Roll-Over Protective Structures (ROPS) for Tractors Used in Agricultural Operations --.... 3 1926.1002 of the OSHA construction standards. These ASAE and SAE standards are incorporated by reference and have been approved by the Director of the Federal Register in accordance with 5 U.S.C. 552(a) and 1 CFR part 51. Copies may be obtained from either the American Society of Agricultural Engineers, 2950 Niles Road, Post Office Box 229, St. Joseph, MI 49085, or the Society of Automotive Engineers, 485 Lexington Avenue, New York, NY 10017. Copies may be inspected at the OSHA Docket Office, U.S. Department of Labor, 200 Constitution Ave., NW., Room N2634, or at the Office of the Federal Register, 800 North Capitol St., NW., Suite 700, Washington, D.C. ROPS used on track-type tractors shall meet the test and performance requirement of 1926.1001 of this title. Footnote (1). In March 1977, the American Society of Agricultural Engineers merged S306 and S336, along with Standard 305, entitled "Operator Protection for Wheel Type Agricultural Tractors," into ASAE S383, which addresses ROPS for wheeled agricultural tractors. 1928.51(b)(2) -Seatbelts (i) -Where ROPS are required by this section, the employer shall: (A) -Provide each tractor with a seatbelt which meets the requirements of this paragraph; (B) -Ensure that each employee tightens the seatbelt sufficiently to confine the employee to the protected area provided by the ROPS. (ii) -Each seatbelt shall meet the requirements set forth in Society of Automotive Engineer Standard SAE J4C, 1965 Motor Vehicle Seat Belt Assemblies (2), except as noted hereafter: Footnote(2). Copies may be obtained from the Society of Automotive Engineers, 400 Commonwealth Drive, Warrendale, Pa. 15096. (A) -Where a suspended seat is used, the seatbelt shall be fastened to the movable portion of the seat to accommodate the ride motion of the operator. (B) -The seatbelt anchorage shall be capable of withstanding a static tensile load of 1,000 pounds (453.6 kg) at 45 degrees to the horizontal equally divided between the anchorages. The seat mounting shall be capable of withstanding this load plus a load equal to four times the weight of all applicable seat components applied at 45 degrees to the horizontal in a forward and upward direction. In addition, the seat mounting shall be capable of withstanding a 500 pound (226.8 kg) belt load plus two times the weight of all applicable seat components both applied at 45 degrees to the horizontal in an upward and rearward direction. Floor and seat deformation is acceptable provided there is not structural failure or release of the seat-adjusting mechanism or other locking device. (C) -The seatbelt webbing material shall have a resistance to acids, alkalies, mildew, aging, moisture, and sunlight equal to or better than that of untreated polyester fiber. 1928.51(b)(3) -Protection from Spillage. Batteries, fuel tanks, oil reservoirs, and coolant systems shall be constructed and located or sealed to assure that spillage will not occur which may come in contact with the operator in the event of an upset. 1928.51(b)(4) -Protection from Sharp Surfaces. All sharp edges and corners at the operator's station shall be designed to minimize operator injury in the event of an upset. 1928.51(b)(5) -Exempted Uses. Paragraphs (b)(1) and (b)(2) of this section do not apply to the following uses: (i) -"Low profile" tractors while they are used in orchards, vineyards, or hop yards where the vertical clearance requirements would substantially interfere with normal operations, and while their use is incidental to the work performed therein.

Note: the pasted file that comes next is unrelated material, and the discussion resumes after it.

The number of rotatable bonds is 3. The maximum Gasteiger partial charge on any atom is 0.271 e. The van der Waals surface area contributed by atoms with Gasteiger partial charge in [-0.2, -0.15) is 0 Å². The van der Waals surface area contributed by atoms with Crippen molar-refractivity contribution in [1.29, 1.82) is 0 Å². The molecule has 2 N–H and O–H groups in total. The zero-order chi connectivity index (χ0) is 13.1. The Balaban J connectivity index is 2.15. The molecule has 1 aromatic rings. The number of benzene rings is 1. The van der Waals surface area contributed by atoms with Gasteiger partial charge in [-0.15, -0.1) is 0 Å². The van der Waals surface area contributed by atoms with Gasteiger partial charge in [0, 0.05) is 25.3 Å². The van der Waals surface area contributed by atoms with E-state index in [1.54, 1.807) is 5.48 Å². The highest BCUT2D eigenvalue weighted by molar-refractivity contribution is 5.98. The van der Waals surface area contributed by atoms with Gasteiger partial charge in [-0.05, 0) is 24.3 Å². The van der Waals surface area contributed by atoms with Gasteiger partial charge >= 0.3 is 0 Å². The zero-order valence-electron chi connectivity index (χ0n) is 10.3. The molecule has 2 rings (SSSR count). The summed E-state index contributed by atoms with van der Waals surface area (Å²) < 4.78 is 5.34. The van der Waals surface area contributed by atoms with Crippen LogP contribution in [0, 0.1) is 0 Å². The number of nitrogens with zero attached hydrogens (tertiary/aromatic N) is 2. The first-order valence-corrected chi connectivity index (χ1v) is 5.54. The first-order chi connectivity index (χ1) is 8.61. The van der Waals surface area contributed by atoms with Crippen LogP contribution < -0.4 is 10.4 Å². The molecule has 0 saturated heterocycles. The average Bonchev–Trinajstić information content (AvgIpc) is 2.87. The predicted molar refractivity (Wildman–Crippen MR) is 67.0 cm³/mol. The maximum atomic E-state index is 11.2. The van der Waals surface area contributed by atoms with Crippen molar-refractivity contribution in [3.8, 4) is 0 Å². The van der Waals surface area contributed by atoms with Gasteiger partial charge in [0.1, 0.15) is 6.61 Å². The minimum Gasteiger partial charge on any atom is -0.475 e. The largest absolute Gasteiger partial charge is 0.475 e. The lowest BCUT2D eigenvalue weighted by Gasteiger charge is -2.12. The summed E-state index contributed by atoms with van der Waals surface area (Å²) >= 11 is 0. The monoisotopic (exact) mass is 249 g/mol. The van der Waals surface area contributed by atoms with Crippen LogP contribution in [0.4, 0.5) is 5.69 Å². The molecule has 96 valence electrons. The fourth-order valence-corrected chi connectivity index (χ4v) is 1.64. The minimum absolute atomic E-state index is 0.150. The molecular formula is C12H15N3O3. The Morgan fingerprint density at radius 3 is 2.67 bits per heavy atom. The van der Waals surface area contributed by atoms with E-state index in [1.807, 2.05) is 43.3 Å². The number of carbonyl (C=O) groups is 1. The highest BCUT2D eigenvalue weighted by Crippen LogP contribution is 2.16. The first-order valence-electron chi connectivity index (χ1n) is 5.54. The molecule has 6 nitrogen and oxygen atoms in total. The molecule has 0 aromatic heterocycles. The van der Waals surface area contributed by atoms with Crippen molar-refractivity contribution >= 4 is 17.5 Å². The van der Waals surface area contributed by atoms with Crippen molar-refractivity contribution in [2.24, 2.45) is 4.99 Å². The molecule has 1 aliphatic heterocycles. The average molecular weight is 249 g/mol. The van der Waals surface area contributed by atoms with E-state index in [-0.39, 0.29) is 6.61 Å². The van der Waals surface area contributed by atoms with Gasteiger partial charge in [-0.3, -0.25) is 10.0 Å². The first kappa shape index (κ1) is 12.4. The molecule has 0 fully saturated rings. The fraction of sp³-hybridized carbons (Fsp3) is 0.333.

Roll-Over Protective Structures (ROPS) for Tractors Used in Agricultural Operations --.... 4 (ii) -"Low profile" tractors while used inside a farm building or greenhouse in which the vertical clearance is insufficient to allow a ROPS equipped tractor to operate, and while their use is incidental to the work performed therein. (iii) -Tractors while used with mounted equipment which is incompatible with ROPS (e.g., cornpickers, cotton strippers, vegetable pickers and fruit harvesters). 1928.51(b)(6) -Remounting. Where ROPS are removed for any reason, they shall be remounted so as to meet the requirements of this paragraph. Each ROPS shall have a label, permanently affixed to the structure, which states: 1928.51(c)(1) -Manufacturer's or fabricator's name and address; 1928.51(c)(2) -ROPS model number, if any; 1928.51(c)(3) -Tractor makes, models, or series numbers that the structure is designed to fit; and 1928.51(c)(4) -That the ROPS model was tested in accordance with the requirements of this subpart. Every employee who operates an agricultural tractor shall be informed of the operating practices contained in Appendix A of this part and of any other practices dictated by the work environment. Such information shall be provided at the time of initial assignment and at least annually thereafter. According to OSHA regulations, tractor drivers must be instructed in the following nine points: 1. Securely fasten your seat belt if the tractor has a ROPS. 2. Where possible, avoid operating the tractor near ditches, embankments, and holes. 3. Reduce speed when turning, crossing slopes, and on rough, slick, or muddy surfaces. 4. Stay off slopes too steep for safe operation. 5. Watch where you are going, especially at row ends, on roads, and around trees. 6. Do not permit others to ride. 7. Operate the tractor smoothly -no jerky turns, starts, or stops. 8. Hitch only to the drawbar and hitch points recommended by tractor manufacturers. 9. When tractor is stopped, set brakes securely and use park lock if available.